2005 set record for atmospheric greenhouse gas: UN

Heat-trapping greenhouse gases in the atmosphere reached a record high in 2005 and are still increasing, the UN weather agency said Friday.

Heat-trapping greenhouse gases in the atmosphere reached a record high in 2005 and are still increasing, the UN weather agency said Friday.

The measurements co-ordinated by the World Meteorological Organization show that the global average concentrations of carbon dioxide, or CO2, and nitrous oxide, or N2O, reached record levels last year and are expected to increase even further this year, said Geir Braathen, a climate specialist at the Geneva-based agency.

"There is no sign that N2O and CO2 are starting to level off," Braathen said at the global body's European headquarters. "It looks like it will just continue like this for the foreseeable future."

The concentration of carbon dioxide rose by about 0.5 per cent last year to reach 379.1 parts per million, according to the agency. Nitrous oxide has totalled 319.2 parts per billion, which is 0.19 per cent higher than in 2004. Levels of methane, another so-called greenhouse gas, remained stable since last year, Braathen said.

Water vapour is the most common greenhouse gas, followed by CO2, N2O (produced by natural sources as well as fertilizers, tree burning and industry)and methane(produced by wetlands and other natural and human processes). There is 35.4 per cent more carbon dioxide since the late 18th century primarily because of human burning for fossil fuels, the WMO statement said.

Scientists say carbon dioxide and other gases primarily from fossil-fuel burning trap heat in the atmosphere and have warmed the Earth's surface an averageone degree in the past century.

A report this week by the British government warned that global warming would devastate the world economy on the scale of the world wars and the Great Depression if left unchecked.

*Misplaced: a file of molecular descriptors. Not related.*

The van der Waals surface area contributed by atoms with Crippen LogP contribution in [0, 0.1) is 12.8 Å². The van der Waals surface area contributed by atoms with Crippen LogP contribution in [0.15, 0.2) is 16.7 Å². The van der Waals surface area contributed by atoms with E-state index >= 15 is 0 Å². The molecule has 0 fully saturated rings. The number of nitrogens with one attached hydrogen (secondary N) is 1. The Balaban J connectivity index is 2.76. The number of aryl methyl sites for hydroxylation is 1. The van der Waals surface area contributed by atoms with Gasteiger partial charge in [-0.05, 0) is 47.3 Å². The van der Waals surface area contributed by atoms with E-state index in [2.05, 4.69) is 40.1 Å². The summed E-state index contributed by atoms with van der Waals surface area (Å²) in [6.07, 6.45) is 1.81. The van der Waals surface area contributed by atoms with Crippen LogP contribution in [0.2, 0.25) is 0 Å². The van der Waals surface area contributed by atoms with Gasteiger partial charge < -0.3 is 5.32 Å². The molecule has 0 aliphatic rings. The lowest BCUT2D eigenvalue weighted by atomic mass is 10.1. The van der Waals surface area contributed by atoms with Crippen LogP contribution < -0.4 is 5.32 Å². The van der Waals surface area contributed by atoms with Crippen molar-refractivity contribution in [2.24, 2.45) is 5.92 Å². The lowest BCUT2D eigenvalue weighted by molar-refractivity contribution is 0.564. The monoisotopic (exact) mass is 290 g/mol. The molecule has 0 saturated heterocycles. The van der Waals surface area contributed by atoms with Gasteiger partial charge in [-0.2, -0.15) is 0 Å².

It said such warming could have effects such as melting glaciers, rising sea levels, declining crop yields, drinking water shortages, higher death tolls from malnutrition and heat stress, and widespread outbreaks of malaria and dengue fever. Developing countries often would be the hardest hit.

The UN agency also has concluded that "greenhouse gases are some of the major drivers behind global warming and climate change."

Braathen said power plants, automobiles, ships and airplanes using coal, oil or gas were contributing to the rise in carbon dioxide emissions.

"The increase in CO2 is linked to the burning of fossil fuels," he said.
WMO said it based its findings on readings from 44 countries that were collected in Japan.

The agency's findings come just ahead of the second meeting of the countries that adhered to the Kyoto Protocol— aimed at capping greenhouse gas emissions and staving off global warming— to be held in Nairobi fromNov. 6 to 17.

Under the 1997 Kyoto accord, 35 industrialized nations have committed to reducing emissions by an averagefive per cent below 1990 levels by 2012. The United States, the biggest emitter, rejects the agreement.

'Need drastic measures'

Braathen said it would take time until the protocol, which has been in effect since last year, leads to a reduction of greenhouse gas emissions and that countries need to do more.

"To really make CO2 level off, we need more drastic measures than are in the Kyoto Protocol today," he said.

On Monday, the UN climate treaty secretariat also reported that global greenhouse gas emissions are on the rise, with increased values from 34 industrialized nations between 2000 and 2004.

In the United States, source of two-fifths of the industrialized world's greenhouse gases, emissions grew by 1.3 per cent in that period, and by almost 16 per cent between 1990 and 2004, the UN said.